October 22, 2020



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Cruise plan will net almost $1b over 49 years 

Sun Ziyu, president and chairman of China Harbour Engineering Company.

China will earn nearly $830 million from the George Town cruise port during the 49-year life of the project, while Cayman garners nearly $202 million, although neither figure includes retail operations.

More than one-third of Chinese revenues, however, will repay the principal and interest on the loan, in the neighbourhood of $300 million, that will fund the redevelopment, which is not guaranteed by the Cayman Islands government. China would also pay for the three-month environmental assessment.

The revenue projections are based on Florida Caribbean Cruise Association (FCCA) annual guarantees of 1.2 million passengers each year, and an estimated per-head landing fee of $17.50, yielding a $21 million annual total.

The figures do not, however, account for average retail expenditure of $95 per passenger. Coupled with FCCA guarantees, tourist spending could reach $114 million per year, divided among outlets both in the Chinese-built “upland” section of the port, extant George Town shops and transport.

The figures come in the wake of estimates by George Town MLA and chief negotiator with Beijing-based international infrastructure giant China Harbour Engineering Company (CHEC) Ellio Solomon, who said the “framework agreement” with the company, now in late stages of negotiation, provided for landing fees similar to the current $16.76 and a 25-year term for the Chinese to earn a return on investment.

Chinese port builders, he said, are unlikely to charge passenger-landing fees much higher than the current $16.76. “I have made sure the fees are within the parameters of what we are currently getting, and significantly less” than alternate proposals ranging between $18 and $35.

The FCAA guarantees are roughly equal to 2011 arrivals, announced yesterday by the Department of Tourism, which reported a December figure of nearly 160,000 cruise passengers — down 9.2% on last December — and an annual figure of 1.4 million, 12.3 % less that 2010’s 1.59 million.

Mr Solomon rejected Wednesday’s leak of a 20 April, 2011 KPMG report comparing plans by previous port contractor Florida-based GLF with CHEC. The five-page document, in response to a Port Authority request, ultimately concludes that insufficient information prevents a proper assessment, but raises warning flags about Chinese intentions.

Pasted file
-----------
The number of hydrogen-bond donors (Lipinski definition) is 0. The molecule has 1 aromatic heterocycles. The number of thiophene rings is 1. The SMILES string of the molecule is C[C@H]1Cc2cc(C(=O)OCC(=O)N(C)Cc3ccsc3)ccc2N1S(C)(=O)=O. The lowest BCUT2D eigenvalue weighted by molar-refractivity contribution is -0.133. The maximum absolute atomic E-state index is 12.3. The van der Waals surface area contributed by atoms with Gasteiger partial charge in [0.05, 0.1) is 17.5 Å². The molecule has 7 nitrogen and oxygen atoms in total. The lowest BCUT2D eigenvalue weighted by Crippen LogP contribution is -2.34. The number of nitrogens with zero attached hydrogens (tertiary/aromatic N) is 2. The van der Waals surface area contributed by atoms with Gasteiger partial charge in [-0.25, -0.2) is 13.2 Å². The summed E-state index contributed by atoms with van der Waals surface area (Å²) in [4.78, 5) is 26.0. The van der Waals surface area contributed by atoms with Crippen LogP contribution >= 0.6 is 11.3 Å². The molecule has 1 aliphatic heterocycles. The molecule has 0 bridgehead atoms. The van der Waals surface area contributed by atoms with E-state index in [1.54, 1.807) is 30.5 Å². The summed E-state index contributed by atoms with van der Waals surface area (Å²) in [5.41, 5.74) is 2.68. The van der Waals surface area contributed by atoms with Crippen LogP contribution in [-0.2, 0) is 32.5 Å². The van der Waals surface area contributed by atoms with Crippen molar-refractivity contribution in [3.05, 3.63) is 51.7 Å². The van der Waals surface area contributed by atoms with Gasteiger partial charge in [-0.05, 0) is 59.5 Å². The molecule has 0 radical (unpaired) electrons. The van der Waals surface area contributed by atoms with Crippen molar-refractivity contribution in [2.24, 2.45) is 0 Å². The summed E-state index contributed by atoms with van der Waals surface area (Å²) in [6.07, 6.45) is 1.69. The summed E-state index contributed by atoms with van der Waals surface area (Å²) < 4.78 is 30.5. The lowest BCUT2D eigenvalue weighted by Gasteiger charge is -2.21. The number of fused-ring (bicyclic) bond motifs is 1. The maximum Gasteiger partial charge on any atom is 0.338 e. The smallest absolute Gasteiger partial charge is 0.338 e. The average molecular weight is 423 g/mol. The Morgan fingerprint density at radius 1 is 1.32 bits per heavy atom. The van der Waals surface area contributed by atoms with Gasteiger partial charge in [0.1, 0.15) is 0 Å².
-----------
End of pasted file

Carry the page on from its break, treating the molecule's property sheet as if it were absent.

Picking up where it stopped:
The report suggests CHEC might seek a $35 passenger-landing fee, a figure Mr Solomon described simply as “irresponsible”.

“There is no shred of evidence for that. Where does that come from?” he asked, saying the Port Authority had not met CHEC by 20 April last year, only six days after Premier McKeeva Bush terminated GLF, saying the company, a subsidiary of Italian builder Grandi Lavori Fincosit, lacked adequate financing.

Aware of the disincentive posed by a $35 passenger fee, Mr Solomon said it “had absolutely no bearing on, is not relevant to, the negotiations”.

While not denying landing fees could rise, he said, however, they were unlikely to increase greatly, and were part of ongoing talks: “I don’t really want to get into it, but we do not want to raise [the fees] too much. They will definitely be less that the $18-plus” proposed by GLF.

The outline agreement, Mr Solomon said, was that CHEC would collect all port revenues, including rentals in the retail portion of the pier, for 25 years, repaying loans and gaining a negotiated profit. During the next 24 years, revenues would be split with the Cayman Islands, China gaining 60%.

Final agreement was still between two weeks and three weeks distant, Mr Solomon said, and was careful when asked if the 24-year revenue-sharing period might be reduced.

“We are in the process of negotiation and we have some preliminary notion of where we are, but KPMG is crunching the numbers and until we have a final design [of the port], we don’t know what the final cost will be,” he said.

“The 49 years is a stake in the ground, and KPMG will evaluate not only the dollar costs, but the risks and benefits involved.”

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